Anyone who knows Attorney Diane Robertson will not be surprised that a global pandemic can’t keep her signature event, the Leimert Park Jazz Festival, from taking place this year. Robertson is a force of nature when it comes to organizing, advocacy and building community. And, while gathering in the heart of Los Angeles’ Black community won’t be possible this year, she has decided that the show must go on — online.
The Leimert Park Jazz Festival: The Virtual Experience will premiere Saturday, August 29 at 12 p.m. on Facebook Live. Robertson, the festival’s founder and executive producer, is keeping it true to its mission. It will be a celebration of jazz, community, and the cultural heritage of Leimert Park – albeit virtually.
The festival began in 2015 as a simple block party called the “Sutro Avenue Summer Soiree.” Since then, it has grown in size and scope every year.
“Our first year, it rained on the morning of the event, and people were calling and texting me, asking ‘What are you going to do? Are you going to cancel?’ I said, ‘If I’m the only one out there with an umbrella, this show is going on!,’” Robertson recalled. She fondly remembers the kind gesture from Lynetta McElroy, president of a nearby block club, who brought a green juice to her that morning to keep her energy up. Fortunately, the community came out, umbrellas in tow, and the event was a success.
The second year, Robertson added more community resources, activities such as chair yoga, and sponsors. By year three, the once small Sutro block party was drawing several hundred people over the course of the afternoon. The T.H.E. Clinic provided health screenings, Renee Fisher’s S.H.I.N.E. Mawusi Women’s African Drum Circle kicked things off with a musical blessing, and one of the surprise hits of the event was a local square-dancing troupe.
In 2018, Robertson approached the Executive Director of The World Stage, Dwight Trible, and asked him to co-curate a jazz stage at the event. He agreed and it was enthusiastically received by attendees. The rest is history in the making.
“Leimert Park did not have a core, eponymous jazz festival, and I thought that was a missed opportunity,” Robertson said. “I see the possibility of this becoming one of the premier jazz festivals in Los Angeles — certainly in South L.A. The Central Avenue corridor has much the same history, and that festival has been going on for almost two decades. That’s my vision for the Leimert Park Jazz Festival.”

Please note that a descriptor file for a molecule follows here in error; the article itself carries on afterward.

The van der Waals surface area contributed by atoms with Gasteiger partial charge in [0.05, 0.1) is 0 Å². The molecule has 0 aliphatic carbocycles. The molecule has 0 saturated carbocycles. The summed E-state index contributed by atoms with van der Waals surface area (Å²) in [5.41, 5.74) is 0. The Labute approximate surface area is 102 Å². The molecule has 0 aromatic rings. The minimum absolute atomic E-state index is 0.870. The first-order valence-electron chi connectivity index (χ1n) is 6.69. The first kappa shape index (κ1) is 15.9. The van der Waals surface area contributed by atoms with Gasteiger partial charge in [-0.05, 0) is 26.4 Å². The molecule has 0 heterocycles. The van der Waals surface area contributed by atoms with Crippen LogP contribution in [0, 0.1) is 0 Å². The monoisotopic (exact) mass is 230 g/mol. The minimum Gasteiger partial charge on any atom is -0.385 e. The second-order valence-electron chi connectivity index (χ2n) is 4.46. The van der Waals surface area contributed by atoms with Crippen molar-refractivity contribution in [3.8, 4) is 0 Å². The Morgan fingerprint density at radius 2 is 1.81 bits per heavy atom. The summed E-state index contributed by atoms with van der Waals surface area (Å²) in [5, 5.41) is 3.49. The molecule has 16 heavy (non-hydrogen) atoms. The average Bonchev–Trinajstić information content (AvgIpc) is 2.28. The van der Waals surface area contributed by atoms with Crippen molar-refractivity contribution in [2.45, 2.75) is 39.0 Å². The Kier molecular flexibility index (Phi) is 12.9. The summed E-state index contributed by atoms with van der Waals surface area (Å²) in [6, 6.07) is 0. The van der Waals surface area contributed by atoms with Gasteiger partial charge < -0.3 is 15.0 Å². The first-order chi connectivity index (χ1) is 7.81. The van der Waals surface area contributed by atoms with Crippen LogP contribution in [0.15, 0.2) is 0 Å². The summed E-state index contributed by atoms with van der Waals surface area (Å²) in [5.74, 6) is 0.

Since the festival’s beginning, Los Angeles County Supervisor Mark Ridley-Thomas and Los Angeles City Council President Emeritus Herb Wesson have been great supporters and sponsors.
“Kudos to Diane for keeping this tradition going and creating a virtual experience where we all can still gather,” said Supervisor Ridley-Thomas. “I haven’t missed a year and I’ll be there again on the 29th.”
“The great thing about having the festival move online is that now even more people will be able to enjoy the event,” Wesson said. “This is the perfect opportunity for people to pull up a chair and have the Leimert Park music experience right from their living rooms or backyards.”
The total run time for the show is about one and a half hours, instead of the usual seven, and each act will perform for about 15 minutes. There will also be a new component of the event this year — an art competition showcase.
In the run-up to the festival, local artists were invited to submit a piece of art that was visually expressive of the Leimert park community and its jazz legacy. The winning entry, by artist Wendel Wiggins, is featured on this year’s inaugural poster.
On the virtual stage, Trible is back as part of a lineup that includes Michael O’Neill & Friends, Munyungo Jackson’s Jungle Jazz Quartet, Sy Smith ft. The Myron McKinley Trio, and Mfuo. LeRoy Downs, the popular host numerous festivals and concerns, as well asof KKJZ’s Just Jazz program, returns as this year’s emcee.
Trible says performing “live” in an online jazz festival is now just part of the new normal for many working musicians.
“I’m starting to really embrace this new concept because you actually get to reach more people,” Trible said.
“What hasn’t changed, whether it is performed live, in person, or in an online event, is the power of music to teach, soothe and heal,” he said.
Robertson is hopeful live events will be back next year but, until then, she’s thankful for the opportunity to present the festival virtually and showcase Leimert Park’s rich history as the central hub of African American music, art and culture in South Los Angeles.
Tune in to watch the Leimert Park Jazz Festival on Facebook Live @leimertparkjazzfestival, Saturday, August 29 at 12pm. For more information, check out the festival’s website at leimertparkjazzfestival.com.